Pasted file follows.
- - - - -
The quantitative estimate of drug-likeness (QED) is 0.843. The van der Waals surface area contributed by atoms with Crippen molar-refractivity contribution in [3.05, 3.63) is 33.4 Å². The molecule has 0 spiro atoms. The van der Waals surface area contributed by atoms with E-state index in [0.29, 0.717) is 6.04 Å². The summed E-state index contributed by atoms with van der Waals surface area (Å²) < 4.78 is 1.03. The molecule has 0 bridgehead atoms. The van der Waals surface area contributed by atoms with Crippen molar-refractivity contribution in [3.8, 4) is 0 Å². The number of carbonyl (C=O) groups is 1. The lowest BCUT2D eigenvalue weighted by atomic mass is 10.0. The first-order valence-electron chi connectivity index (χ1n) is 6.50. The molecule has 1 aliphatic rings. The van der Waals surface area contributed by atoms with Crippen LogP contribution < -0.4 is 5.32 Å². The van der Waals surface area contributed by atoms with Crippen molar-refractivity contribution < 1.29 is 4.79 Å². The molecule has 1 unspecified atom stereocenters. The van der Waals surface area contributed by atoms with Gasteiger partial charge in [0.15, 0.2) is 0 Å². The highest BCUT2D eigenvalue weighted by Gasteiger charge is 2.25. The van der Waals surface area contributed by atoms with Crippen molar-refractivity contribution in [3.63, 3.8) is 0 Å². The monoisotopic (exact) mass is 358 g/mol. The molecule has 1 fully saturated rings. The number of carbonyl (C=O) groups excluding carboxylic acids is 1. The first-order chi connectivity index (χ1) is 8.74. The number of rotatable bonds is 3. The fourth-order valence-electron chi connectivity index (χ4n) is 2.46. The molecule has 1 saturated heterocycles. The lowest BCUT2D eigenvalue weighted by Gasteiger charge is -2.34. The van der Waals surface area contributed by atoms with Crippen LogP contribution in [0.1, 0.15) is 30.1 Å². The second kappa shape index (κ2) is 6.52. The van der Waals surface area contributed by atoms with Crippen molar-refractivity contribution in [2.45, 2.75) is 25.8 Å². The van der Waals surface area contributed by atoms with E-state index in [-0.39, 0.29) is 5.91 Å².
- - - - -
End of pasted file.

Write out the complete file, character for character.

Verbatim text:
The quantitative estimate of drug-likeness (QED) is 0.843. The van der Waals surface area contributed by atoms with Crippen molar-refractivity contribution in [3.05, 3.63) is 33.4 Å². The molecule has 0 spiro atoms. The van der Waals surface area contributed by atoms with E-state index in [0.29, 0.717) is 6.04 Å². The summed E-state index contributed by atoms with van der Waals surface area (Å²) < 4.78 is 1.03. The molecule has 0 bridgehead atoms. The van der Waals surface area contributed by atoms with Crippen molar-refractivity contribution in [3.8, 4) is 0 Å². The number of carbonyl (C=O) groups is 1. The lowest BCUT2D eigenvalue weighted by atomic mass is 10.0. The first-order valence-electron chi connectivity index (χ1n) is 6.50. The molecule has 1 aliphatic rings. The van der Waals surface area contributed by atoms with Crippen LogP contribution < -0.4 is 5.32 Å². The van der Waals surface area contributed by atoms with Crippen molar-refractivity contribution < 1.29 is 4.79 Å². The molecule has 1 unspecified atom stereocenters. The van der Waals surface area contributed by atoms with Gasteiger partial charge in [0.15, 0.2) is 0 Å². The highest BCUT2D eigenvalue weighted by Gasteiger charge is 2.25. The van der Waals surface area contributed by atoms with Crippen molar-refractivity contribution in [3.63, 3.8) is 0 Å². The monoisotopic (exact) mass is 358 g/mol. The molecule has 1 fully saturated rings. The number of carbonyl (C=O) groups excluding carboxylic acids is 1. The first-order chi connectivity index (χ1) is 8.74. The number of rotatable bonds is 3. The fourth-order valence-electron chi connectivity index (χ4n) is 2.46. The molecule has 1 saturated heterocycles. The lowest BCUT2D eigenvalue weighted by Gasteiger charge is -2.34. The van der Waals surface area contributed by atoms with Crippen LogP contribution in [0.1, 0.15) is 30.1 Å². The second kappa shape index (κ2) is 6.52. The van der Waals surface area contributed by atoms with Crippen molar-refractivity contribution in [2.45, 2.75) is 25.8 Å². The van der Waals surface area contributed by atoms with E-state index in [-0.39, 0.29) is 5.91 Å².